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Avoidance of hiatus.

Before we leave the technical traits of his composition, one striking trait remains to be noticed as the special cause of his ‘smoothness.’ This is the studious, the even pedantic care with which he avoids allowing a vowel at the end of a word to be followed by a vowel at the beginning of the next1. Dionysios says that he had gone through the whole of the Areopagitikos without finding one instance of such a collision2. The artificialism soon makes itself felt; and, as one critic justly says, a possible music of clashing sounds is lost3. In this, as in greater things, Demosthenes knew how to hit the mean4.

1 For his own precept, see the frag. of his τέχνη (Sauppe II. 225)— ‘vowels must not come together’ (δεῖ τὰ φωνήεντα μὴ συμπίπτειν), ‘for the effect is lame,’ χωλὸν γὰρ τὸ τοιόνδε. Benseler, in his work De Hiatu in Oratoribus Atticis et Historicis Graecis, has applied this test to the whole extant text of Isokrates (Bk. I. Ch. 1).

2 De Comp. Verb. c. 23 (where he analyses §§ 1—5). Benseler examines this statement (pp. 7—9). Among the more striking instances of hiatus in our text of the Areopagitikos are ὑμᾶς γε ᾤοντο, § 57: —ὥστε οὔτε, § 80.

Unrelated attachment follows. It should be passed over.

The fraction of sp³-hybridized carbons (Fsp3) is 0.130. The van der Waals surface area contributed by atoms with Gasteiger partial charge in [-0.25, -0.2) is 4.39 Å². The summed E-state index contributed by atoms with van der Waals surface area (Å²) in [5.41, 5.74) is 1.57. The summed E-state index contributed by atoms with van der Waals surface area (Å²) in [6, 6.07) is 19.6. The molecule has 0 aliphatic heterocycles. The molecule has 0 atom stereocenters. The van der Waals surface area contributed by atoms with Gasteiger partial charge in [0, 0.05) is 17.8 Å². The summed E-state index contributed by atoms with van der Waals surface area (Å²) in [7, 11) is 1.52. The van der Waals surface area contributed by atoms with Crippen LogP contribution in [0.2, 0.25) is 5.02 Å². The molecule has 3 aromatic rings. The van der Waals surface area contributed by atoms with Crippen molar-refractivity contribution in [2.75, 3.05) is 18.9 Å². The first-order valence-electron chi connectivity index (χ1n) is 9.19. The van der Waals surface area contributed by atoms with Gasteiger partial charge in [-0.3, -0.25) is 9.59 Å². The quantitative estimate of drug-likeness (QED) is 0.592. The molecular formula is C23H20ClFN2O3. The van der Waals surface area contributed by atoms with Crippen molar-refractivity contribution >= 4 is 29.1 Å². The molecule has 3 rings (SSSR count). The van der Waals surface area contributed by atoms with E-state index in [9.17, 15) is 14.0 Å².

3 Demetrios περὶ ἑρμηνειας § 68: who adds, in § 72, that such clashing, σύγκρουσις, suits the μεγαλοπρεπὴς χαρακτήρ. Dionysios (Dem. c. 4), Quintilian (IX. 4 § 35) and Hermogenes (περὶ ἰδ. ά c. 12) agree with Demetrios in thinking the solicitude of Isokrates in this matter excessive: while Plutarch, with a somewhat frigid sarcasm, asks how Isokrates, φοβούμενος φωνῆεν φωνήεντι συγκροῦσαι—could help shrinking from the Macedonian phalanx? (Deglor. Athen. c. 8, Mor. p. 350 E.) On the other hand, Longinus praises him for avoiding harsh collocations ‘which make the texture of the speech rougher and do not slide into the ear, but offend it, while they also arrest the speaker's breath’ (Rhet. § 9, p. 560 in Speng. Rh. Gr. I. 306).

4 See Schäfer, Demosth. Vol. III. p. 317 note 2.

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